Since radio first began to take research seriously in the mid-1970s, measuring consumers’ feedback has been paramount as programmers decided what songs to add, the frequency that they play them and when to retire them. During some periods of time — particularly the CD-dominated era of the 1990s, when songs were often not released as singles — callout research and national charts were weighted more heavily than almost any other factor.
But in the Internet era, the world has changed dramatically. Consumers have more places to find music, and their digital footprints make it easier to quantify reactions. Thus, programmers are looking at more sources of information than ever, often narrowing the data to focus on the behavior of listeners in their own local market.
“The younger generation uses media differently,” says WYCD Detroit operations manager/PD Tim Roberts, who will be presented as a 2016 Country Radio Hall of Fame inductee during Country Radio Seminar, set for Feb. 8-10. “There’s more avenues to discover music, although radio’s still the No. 1 discovery [source] — 95 percent of people listen to regular old terrestrial every day. But you can never have too many tools, and if you’re not looking at all the tools, it’s a mistake.”
Hot Country Songs, of course, measures many of those reactive behaviors, thus offering a good national picture of how songs are performing against each other across a spectrum of media.
“This is good information,” says Roberts, “and you should use it accordingly.”
That’s essentially what Dot did in 2014 when it introduced Maddie & Tae’s debut single, “Girl in a Country Song.” Radio was notably supportive, especially since the act didn’t have a track record. But when the video debuted, heavy streaming gave it a large Hot Country Songs spike. The label was able to use that information to cement it as a hit for programmers even before reliable callout research was available.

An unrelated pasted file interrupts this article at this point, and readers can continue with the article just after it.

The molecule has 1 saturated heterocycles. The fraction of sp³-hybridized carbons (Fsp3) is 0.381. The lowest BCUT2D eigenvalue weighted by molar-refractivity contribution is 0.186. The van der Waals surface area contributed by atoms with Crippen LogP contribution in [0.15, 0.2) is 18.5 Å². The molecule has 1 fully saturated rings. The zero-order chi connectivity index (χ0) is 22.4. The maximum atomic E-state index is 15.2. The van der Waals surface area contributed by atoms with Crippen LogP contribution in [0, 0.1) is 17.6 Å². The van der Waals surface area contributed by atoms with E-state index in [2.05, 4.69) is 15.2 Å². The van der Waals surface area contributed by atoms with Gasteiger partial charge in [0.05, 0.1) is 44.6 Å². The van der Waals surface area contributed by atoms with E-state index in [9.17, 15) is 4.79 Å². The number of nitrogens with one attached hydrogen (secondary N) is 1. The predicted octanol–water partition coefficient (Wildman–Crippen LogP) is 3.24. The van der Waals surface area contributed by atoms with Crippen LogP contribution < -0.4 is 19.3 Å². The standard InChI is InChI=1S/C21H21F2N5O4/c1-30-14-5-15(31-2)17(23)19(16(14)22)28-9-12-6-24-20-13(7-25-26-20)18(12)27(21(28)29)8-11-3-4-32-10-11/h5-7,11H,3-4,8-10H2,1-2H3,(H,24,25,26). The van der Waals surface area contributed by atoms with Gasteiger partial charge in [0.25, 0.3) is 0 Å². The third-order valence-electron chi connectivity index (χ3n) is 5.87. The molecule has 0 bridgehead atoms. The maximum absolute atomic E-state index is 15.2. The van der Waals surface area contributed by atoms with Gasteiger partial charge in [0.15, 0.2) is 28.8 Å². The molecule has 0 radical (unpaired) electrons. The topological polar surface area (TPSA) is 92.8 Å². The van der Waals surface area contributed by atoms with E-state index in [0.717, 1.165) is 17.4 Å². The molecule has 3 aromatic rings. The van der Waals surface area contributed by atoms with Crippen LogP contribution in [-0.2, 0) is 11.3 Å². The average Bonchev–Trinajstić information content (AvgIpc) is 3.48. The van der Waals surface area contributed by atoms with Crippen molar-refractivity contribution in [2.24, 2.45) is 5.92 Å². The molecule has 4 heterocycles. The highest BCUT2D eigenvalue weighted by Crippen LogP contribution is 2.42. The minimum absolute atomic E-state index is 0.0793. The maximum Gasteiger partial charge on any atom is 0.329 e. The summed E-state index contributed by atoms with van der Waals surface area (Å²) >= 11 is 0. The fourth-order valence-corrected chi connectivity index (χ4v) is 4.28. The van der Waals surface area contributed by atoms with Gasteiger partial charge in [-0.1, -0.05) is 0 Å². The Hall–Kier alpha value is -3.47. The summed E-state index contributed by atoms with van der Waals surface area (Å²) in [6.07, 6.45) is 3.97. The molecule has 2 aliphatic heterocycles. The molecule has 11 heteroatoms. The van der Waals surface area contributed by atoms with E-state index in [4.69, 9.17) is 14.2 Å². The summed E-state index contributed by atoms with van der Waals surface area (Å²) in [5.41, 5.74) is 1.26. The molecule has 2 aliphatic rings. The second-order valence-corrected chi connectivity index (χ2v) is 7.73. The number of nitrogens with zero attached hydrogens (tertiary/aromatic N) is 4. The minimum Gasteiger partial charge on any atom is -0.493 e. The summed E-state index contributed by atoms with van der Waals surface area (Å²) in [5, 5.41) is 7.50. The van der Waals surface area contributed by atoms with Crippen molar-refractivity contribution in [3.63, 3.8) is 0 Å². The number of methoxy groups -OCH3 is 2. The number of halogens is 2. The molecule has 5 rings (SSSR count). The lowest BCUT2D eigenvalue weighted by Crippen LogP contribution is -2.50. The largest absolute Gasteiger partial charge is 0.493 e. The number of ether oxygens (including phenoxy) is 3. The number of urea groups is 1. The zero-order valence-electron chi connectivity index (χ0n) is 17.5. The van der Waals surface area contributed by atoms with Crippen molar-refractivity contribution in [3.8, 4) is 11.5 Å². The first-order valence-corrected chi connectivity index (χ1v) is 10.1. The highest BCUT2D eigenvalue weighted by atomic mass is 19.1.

“The quick takeaway is that the bigger, more powerful hits will probably more quickly reveal themselves on the Hot Country Songs chart versus a traditional straight-airplay chart, because it’s getting info from so many sources,” says Stacey.
That doesn't demean airplay or the way the Country Airplay chart works. There’s value in knowing what broadcasters are thinking, and there’s a certain rhythm to the way music moves up and down that list.
By taking in audience response directly, the Hot Country Songs chart invariably has more quirks — it’s more “mercurial,” as one radio veteran puts it — but over the long haul, it seems to do a better job of accurately measuring the marketplace, as those 2015 year-end lists proved.
“A great programmer is already looking at all of the metrics,” says Hunnicutt. “But it’s nice to see it all gathered up into one place.”
This article first appeared in Billboard's Country Update -- sign up here.